UNF engineers bring an early Christmas to children with disabilities

Students at UNF build one of a kind toys for children with disabilities

Colin McCann

Video by Carly Kramer

The joint effort between physical therapy students and engineering students at the University of North Florida made the Adaptive Toy Project  possible, benefitting many disabled Jacksonville kids.

The purpose of the project was to create a toy specifically adapted to suit the needs of disabled children. Once the children were chosen, the physical therapy students determined their specific needs. When their needs were determined, the engineering students took over, creating one of a kind toys  .

Sophomore and therapy student Caddy Locke has her eyes set on becoming a pediatric physical therapist, and she said this event gave her the experience and connections she needs. But more importantly, she was excited to see the look on the children’s faces when they got their new toys. In her opinion, making the toys was a fun way to get involved.

Timothy’s car created by Caddy Locke. Photo by Colin McCann.

In addition to creating a car for a 4-year-old boy named Timothy, Locke also created a bubble machine with a large button to easily turn it on. She said the machine will help him learn cause and effect. Timothy’s mom, Jamie Donohue, explained that her son has a genetic disorder called Leigh syndrome, which keeps Timothy from sitting down or walking on his own.

Donohue said the event means a lot to her, because it gives Timothy a chance to feel normal, and it means he can go outside to play with his brothers without being left behind.

Senior and electronic engineering major Joseph Trevino created a car for a boy named Preston who suffers from weakened muscles and impaired cognitive progression. The car has a special chair that was designed with pressure sensors. Trevino said it is similar to a segway, giving Preston the ability to direct and power the car by simply leaning the way he wants to go. According to Trevino, this will also help him build core strength.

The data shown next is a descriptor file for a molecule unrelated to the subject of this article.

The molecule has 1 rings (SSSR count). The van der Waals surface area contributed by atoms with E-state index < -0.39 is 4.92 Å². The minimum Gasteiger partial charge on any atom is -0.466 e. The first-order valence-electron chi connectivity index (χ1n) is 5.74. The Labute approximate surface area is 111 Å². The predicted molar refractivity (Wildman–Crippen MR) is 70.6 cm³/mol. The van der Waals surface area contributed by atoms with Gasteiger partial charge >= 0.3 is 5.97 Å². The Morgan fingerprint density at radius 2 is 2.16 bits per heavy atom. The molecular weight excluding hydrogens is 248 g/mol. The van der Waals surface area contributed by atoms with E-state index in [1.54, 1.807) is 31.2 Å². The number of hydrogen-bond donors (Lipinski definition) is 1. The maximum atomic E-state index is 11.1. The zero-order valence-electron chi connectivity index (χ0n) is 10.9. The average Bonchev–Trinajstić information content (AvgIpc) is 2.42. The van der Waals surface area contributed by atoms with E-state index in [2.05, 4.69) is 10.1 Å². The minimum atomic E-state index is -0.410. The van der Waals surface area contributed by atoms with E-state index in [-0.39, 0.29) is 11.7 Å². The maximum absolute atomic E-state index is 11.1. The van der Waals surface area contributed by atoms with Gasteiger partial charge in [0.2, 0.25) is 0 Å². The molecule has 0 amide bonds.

Another toy car was created with the ability to stay within a set boundary. By marking a boundary line on the ground, and with the use of a camera under the front of the car, the toy can be kept within a confined space.

This event was created by assistant professor in the physical therapy program Mary Lundy and assistant professor of electrical engineering Juan Aceros. Lundy said the process that led to the Adaptive Toy Project began when students in the physical therapy program went out into the community for their internship. When they came back, they said children in Jacksonville needed more affordable access to assistive technology. So, with the help of Aceros, a course was created for both therapy and engineering students to serve the children in the community.

Aceros said, “The main goal is to improve the quality of life for children with disabilities.” He explained that the course is being run on internal funding from UNF and a grant. Additionally, they just received a $500,000 five year grant from the National Institutes of Health.

For the future, Lundy says, “Wherever our imagination takes us is where we are going to go.”

The event came to a close as children and parents left with the new toys and smiles on their faces. For Lundy, Aceros, and the students that were involved, the day was a success.


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